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Cities and Thrones
Recoletta Series #2
By Carrie Patel
Angry Robot Books – July 2015
ISBN 9780857665539 – 444 Pages – Paperback
Source: NetGalley


I purchased Carrie Patel’s The Buried Life in anticipation of an advanced reading copy of this sequel, and after reading that first volume set-up of Recoletta I was intrigued enough in the story and invested enough in the characters to continue. Yet, I also hoped for some changes. The Buried Life is a combination of post-apocalyptic steampunk with a police procedural. The procedural, or mystery, component to that novel appears dominant as the novel begins, but any expectations for the narrative to continue in that traditional genre vein become shifted as machinations in the background shift the protagonist from trying to solve a mystery/crime to something far larger, sudden political shifts.
The Buried Life introduced the post-apocalyptic setting of a deteriorating, underground city named Recoletta. Inspector Liesl Malone and her partner Rafe Sundar go against an antagonistic city bureaucracy to investigate the murder of a renowned historian. Probing into the lives of the city elite, Malone catches the interest of mysterious Roman Arnault, a complex man whose allegiances and intentions remain guarded. Meanwhile, events draw Jane Lin, a laundress who serves the upper class, into the investigation and she in turn draws involvement of her reporter friend Fredrick Anders. This investigation unravels, or blows up, to toss these characters into a turmoil that picks up here in Cities and Thrones. While Malone remains in a new Recoletta to try and maintain order amid the chaos of political change, Jane and Fredrick flee the city for the world above, a Communes that operates far differently than the existence they’ve known.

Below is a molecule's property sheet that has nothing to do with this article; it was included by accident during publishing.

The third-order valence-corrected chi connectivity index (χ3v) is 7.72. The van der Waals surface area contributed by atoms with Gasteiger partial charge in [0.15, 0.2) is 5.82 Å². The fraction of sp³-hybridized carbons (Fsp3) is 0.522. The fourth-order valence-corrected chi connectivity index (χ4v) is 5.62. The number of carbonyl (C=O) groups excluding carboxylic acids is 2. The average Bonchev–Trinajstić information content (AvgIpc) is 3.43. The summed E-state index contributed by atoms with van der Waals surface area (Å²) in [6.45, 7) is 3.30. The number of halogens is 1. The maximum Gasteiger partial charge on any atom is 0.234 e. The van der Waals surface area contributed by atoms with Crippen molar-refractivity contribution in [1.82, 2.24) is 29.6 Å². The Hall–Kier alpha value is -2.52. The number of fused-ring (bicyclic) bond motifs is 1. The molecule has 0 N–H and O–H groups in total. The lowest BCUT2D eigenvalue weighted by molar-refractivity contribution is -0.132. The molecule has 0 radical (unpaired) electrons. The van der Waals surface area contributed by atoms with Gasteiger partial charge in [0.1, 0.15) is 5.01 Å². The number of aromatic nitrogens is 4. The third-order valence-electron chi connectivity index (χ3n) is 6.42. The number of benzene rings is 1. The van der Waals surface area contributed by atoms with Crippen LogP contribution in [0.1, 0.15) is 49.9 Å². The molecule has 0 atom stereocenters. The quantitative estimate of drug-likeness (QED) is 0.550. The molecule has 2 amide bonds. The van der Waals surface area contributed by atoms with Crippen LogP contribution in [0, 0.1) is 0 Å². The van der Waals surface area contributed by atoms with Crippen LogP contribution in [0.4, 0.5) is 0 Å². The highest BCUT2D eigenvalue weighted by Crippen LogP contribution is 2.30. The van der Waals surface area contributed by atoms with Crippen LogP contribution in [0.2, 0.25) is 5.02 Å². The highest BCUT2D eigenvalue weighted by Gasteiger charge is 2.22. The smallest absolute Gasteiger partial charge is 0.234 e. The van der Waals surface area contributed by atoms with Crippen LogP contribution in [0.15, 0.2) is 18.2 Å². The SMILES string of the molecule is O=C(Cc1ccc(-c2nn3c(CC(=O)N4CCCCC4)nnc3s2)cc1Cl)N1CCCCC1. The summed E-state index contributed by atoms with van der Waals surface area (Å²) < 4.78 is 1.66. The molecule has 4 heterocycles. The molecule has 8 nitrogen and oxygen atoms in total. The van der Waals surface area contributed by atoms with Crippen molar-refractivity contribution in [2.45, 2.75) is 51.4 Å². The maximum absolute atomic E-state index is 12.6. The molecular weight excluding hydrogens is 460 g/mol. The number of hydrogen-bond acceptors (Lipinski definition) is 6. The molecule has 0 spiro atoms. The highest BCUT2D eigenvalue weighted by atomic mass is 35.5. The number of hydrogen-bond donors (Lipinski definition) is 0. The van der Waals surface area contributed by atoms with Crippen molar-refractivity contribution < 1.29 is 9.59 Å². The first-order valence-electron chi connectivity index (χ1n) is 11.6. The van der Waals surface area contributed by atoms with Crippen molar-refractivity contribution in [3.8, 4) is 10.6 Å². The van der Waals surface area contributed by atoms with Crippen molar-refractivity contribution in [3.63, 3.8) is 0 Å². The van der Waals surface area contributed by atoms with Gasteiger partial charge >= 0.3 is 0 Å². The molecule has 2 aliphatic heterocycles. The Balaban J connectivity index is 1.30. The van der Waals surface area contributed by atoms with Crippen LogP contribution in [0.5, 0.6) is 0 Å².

The twist in the dominant flavor of that first book from procedural mystery to larger scale political intrigue and conflict was unexpected enough to be jarring, awkward even though my brain told me that I should appreciate subversion of a reader’s comfortable expectations. Even accepting that twist however, I felt so much of the ‘screen time’ had been wasted on setting up what now seemed to be Patel’s real story for Recoletta, the events that would continue in the second volume. I would have favored less of the mystery set up for more of the conflict and intrigue that bursts to the surface. For that reason I enjoyed this second volume, Cities and Thrones, more than its predecessor. It spends its entire time on the characters within the political intrigues of their post-apocalyptic world. The characters still evolve, the story still holds surprises, but unlike with The Buried Life, the kind of story you feel Patel is telling here doesn’t change on you midway.